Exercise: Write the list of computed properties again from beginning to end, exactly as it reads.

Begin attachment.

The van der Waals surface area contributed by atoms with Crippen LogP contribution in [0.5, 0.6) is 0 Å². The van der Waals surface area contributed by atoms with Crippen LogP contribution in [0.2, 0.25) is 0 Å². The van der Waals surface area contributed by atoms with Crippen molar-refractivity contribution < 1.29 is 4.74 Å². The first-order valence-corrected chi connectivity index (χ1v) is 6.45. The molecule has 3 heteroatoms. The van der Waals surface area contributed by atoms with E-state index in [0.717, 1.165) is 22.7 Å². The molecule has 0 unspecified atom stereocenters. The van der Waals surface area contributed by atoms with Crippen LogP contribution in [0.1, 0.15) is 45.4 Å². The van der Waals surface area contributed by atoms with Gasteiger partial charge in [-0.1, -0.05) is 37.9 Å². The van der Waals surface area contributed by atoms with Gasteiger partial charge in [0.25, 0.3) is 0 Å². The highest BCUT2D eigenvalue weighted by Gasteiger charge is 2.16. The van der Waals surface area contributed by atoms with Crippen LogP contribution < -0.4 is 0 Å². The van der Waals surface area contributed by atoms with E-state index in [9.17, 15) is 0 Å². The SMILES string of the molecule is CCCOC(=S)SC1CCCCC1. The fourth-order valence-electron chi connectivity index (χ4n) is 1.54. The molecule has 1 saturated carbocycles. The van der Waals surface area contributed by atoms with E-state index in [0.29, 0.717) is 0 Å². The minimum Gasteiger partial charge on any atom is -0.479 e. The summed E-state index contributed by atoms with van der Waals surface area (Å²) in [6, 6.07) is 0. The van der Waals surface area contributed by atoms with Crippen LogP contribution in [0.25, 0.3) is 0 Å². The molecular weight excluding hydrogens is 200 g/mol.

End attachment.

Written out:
The van der Waals surface area contributed by atoms with Crippen LogP contribution in [0.5, 0.6) is 0 Å². The van der Waals surface area contributed by atoms with Crippen LogP contribution in [0.2, 0.25) is 0 Å². The van der Waals surface area contributed by atoms with Crippen molar-refractivity contribution < 1.29 is 4.74 Å². The first-order valence-corrected chi connectivity index (χ1v) is 6.45. The molecule has 3 heteroatoms. The van der Waals surface area contributed by atoms with E-state index in [0.717, 1.165) is 22.7 Å². The molecule has 0 unspecified atom stereocenters. The van der Waals surface area contributed by atoms with Crippen LogP contribution in [0.1, 0.15) is 45.4 Å². The van der Waals surface area contributed by atoms with Gasteiger partial charge in [-0.1, -0.05) is 37.9 Å². The van der Waals surface area contributed by atoms with Gasteiger partial charge in [0.25, 0.3) is 0 Å². The highest BCUT2D eigenvalue weighted by Gasteiger charge is 2.16. The van der Waals surface area contributed by atoms with Crippen LogP contribution < -0.4 is 0 Å². The van der Waals surface area contributed by atoms with E-state index in [9.17, 15) is 0 Å². The SMILES string of the molecule is CCCOC(=S)SC1CCCCC1. The fourth-order valence-electron chi connectivity index (χ4n) is 1.54. The molecule has 1 saturated carbocycles. The van der Waals surface area contributed by atoms with E-state index in [0.29, 0.717) is 0 Å². The minimum Gasteiger partial charge on any atom is -0.479 e. The summed E-state index contributed by atoms with van der Waals surface area (Å²) in [6, 6.07) is 0. The van der Waals surface area contributed by atoms with Crippen LogP contribution in [0.25, 0.3) is 0 Å². The molecular weight excluding hydrogens is 200 g/mol.